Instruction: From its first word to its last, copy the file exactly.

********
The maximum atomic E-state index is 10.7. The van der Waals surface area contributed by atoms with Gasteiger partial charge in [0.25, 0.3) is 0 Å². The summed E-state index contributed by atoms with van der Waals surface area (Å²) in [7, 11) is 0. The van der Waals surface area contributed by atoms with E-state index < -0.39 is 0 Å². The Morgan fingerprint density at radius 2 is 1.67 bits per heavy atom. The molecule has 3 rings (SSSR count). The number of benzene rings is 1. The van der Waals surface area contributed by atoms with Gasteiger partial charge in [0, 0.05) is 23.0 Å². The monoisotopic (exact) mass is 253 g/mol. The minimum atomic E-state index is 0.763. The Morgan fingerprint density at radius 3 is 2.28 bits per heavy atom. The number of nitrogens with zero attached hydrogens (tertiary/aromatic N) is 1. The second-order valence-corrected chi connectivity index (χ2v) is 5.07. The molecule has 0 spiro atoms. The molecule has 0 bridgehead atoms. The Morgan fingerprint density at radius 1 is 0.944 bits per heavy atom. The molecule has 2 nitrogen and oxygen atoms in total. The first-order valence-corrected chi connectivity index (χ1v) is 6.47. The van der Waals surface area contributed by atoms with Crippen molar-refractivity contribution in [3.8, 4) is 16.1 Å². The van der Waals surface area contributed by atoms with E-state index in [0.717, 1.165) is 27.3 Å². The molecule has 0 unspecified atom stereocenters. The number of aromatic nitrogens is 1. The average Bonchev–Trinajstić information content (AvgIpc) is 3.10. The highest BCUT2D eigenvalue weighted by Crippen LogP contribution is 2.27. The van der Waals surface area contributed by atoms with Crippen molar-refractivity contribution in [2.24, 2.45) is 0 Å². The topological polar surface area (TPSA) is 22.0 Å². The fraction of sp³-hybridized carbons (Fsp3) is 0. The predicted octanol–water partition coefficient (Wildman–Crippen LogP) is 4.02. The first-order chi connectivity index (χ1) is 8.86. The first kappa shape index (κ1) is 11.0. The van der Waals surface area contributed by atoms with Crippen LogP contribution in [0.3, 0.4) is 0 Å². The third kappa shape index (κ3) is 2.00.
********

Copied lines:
The maximum atomic E-state index is 10.7. The van der Waals surface area contributed by atoms with Gasteiger partial charge in [0.25, 0.3) is 0 Å². The summed E-state index contributed by atoms with van der Waals surface area (Å²) in [7, 11) is 0. The van der Waals surface area contributed by atoms with E-state index < -0.39 is 0 Å². The Morgan fingerprint density at radius 2 is 1.67 bits per heavy atom. The molecule has 3 rings (SSSR count). The number of benzene rings is 1. The van der Waals surface area contributed by atoms with Gasteiger partial charge in [0, 0.05) is 23.0 Å². The monoisotopic (exact) mass is 253 g/mol. The minimum atomic E-state index is 0.763. The Morgan fingerprint density at radius 3 is 2.28 bits per heavy atom. The number of nitrogens with zero attached hydrogens (tertiary/aromatic N) is 1. The second-order valence-corrected chi connectivity index (χ2v) is 5.07. The molecule has 0 spiro atoms. The molecule has 0 bridgehead atoms. The Morgan fingerprint density at radius 1 is 0.944 bits per heavy atom. The molecule has 2 nitrogen and oxygen atoms in total. The first-order valence-corrected chi connectivity index (χ1v) is 6.47. The van der Waals surface area contributed by atoms with Crippen molar-refractivity contribution in [3.8, 4) is 16.1 Å². The van der Waals surface area contributed by atoms with E-state index in [0.717, 1.165) is 27.3 Å². The molecule has 0 unspecified atom stereocenters. The number of aromatic nitrogens is 1. The average Bonchev–Trinajstić information content (AvgIpc) is 3.10. The highest BCUT2D eigenvalue weighted by Crippen LogP contribution is 2.27. The van der Waals surface area contributed by atoms with Crippen molar-refractivity contribution in [2.24, 2.45) is 0 Å². The topological polar surface area (TPSA) is 22.0 Å². The fraction of sp³-hybridized carbons (Fsp3) is 0. The predicted octanol–water partition coefficient (Wildman–Crippen LogP) is 4.02. The first-order chi connectivity index (χ1) is 8.86. The first kappa shape index (κ1) is 11.0. The van der Waals surface area contributed by atoms with Crippen LogP contribution in [0.3, 0.4) is 0 Å². The third kappa shape index (κ3) is 2.00.